The owner of the rig at the center of the Gulf of Mexico oil disaster said Thursday it had set aside 200 million dollars to pay for what now threatens to become an environmental catastrophe.
Transocean, the world’s largest offshore drilling contractor, said it still did not know why the Deepwater Horizon exploded, killing 11 people, and said it was “inappropriate” to speculate on the causes of the April 20 disaster.
Two days after the blast, the semi-submersible platform sank 50 miles (80 kilometres) off the ecologically fragile Louisiana coast and started spewing out an estimated 5,000 barrels, or 210,000 gallons, of crude each day from leaks in the riser pipe that had connected it to the wellhead. “We will be dealing with the emotional consequences for some time,” Steven Newman, the CEO of the Swiss-incorporated firm, which has its main headquarters in Houston, Texas, told investors.
Transocean, which leased the rig to the British energy giant BP, said it had received 581 million dollars in insurance payments and was covered for around one billion dollars, including personal injury claims. Newman said its contract made clear that BP would be responsible for any liability. “We expect that BP will honor that contract,” he said.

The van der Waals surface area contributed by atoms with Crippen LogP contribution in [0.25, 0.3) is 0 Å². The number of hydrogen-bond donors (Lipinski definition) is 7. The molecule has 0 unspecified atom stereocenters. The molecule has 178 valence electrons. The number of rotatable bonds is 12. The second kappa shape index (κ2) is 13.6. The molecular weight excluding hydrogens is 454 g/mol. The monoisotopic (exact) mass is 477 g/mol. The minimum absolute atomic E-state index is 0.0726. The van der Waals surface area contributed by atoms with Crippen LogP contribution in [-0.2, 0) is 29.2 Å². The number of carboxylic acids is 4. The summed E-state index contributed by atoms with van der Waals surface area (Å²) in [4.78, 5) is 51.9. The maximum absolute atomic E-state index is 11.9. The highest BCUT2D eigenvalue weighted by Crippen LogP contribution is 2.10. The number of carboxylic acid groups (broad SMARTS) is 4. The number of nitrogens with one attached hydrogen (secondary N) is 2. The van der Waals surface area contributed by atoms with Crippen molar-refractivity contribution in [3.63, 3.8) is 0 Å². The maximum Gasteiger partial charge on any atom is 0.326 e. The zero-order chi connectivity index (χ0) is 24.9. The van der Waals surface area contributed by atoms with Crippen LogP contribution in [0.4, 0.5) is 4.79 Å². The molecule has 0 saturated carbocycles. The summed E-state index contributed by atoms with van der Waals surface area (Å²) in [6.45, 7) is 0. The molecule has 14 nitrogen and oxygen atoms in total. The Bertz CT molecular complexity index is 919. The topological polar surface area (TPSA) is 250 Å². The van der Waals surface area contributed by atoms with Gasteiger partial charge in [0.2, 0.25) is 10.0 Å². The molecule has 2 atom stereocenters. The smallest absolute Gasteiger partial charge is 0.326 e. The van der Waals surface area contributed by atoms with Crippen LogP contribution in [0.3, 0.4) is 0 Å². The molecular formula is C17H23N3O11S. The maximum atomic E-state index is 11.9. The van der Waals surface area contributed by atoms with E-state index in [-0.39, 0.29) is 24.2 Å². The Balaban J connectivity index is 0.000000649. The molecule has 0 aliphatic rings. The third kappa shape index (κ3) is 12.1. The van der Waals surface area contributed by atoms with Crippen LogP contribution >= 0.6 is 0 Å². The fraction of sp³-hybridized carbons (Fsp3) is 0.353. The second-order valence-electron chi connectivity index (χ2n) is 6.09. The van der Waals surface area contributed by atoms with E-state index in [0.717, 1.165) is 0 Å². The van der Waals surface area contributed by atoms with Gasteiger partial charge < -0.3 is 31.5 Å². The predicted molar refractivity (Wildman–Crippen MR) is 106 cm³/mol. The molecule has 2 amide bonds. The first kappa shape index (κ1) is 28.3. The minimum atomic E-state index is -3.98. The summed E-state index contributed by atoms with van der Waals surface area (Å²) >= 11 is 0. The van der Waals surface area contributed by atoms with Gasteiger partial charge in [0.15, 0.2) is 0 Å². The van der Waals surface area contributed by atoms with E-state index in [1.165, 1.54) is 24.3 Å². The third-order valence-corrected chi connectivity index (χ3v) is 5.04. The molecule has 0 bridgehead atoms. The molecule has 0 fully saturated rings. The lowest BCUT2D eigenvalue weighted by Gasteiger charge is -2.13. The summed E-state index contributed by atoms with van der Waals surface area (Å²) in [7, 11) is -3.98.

The company reported profits of 677 million dollars in the first three months of this year, but said the costs of the disaster would be felt in the next quarter. Frantic efforts are under way to clear up the giant slick created by the spill before it makes landfall and to permanently seal leaks in the riser pipe, which now lies fractured 1,500 meters (5,000 feet) down on the seabed.
Gulf of Mexico coastal communities from Texas to Florida are anxiously waiting to see if attempts by BP to contain the leaks with a massive dome are successful, otherwise the oil could be leaking for months.
Washington, May 6, 2010 (AFP)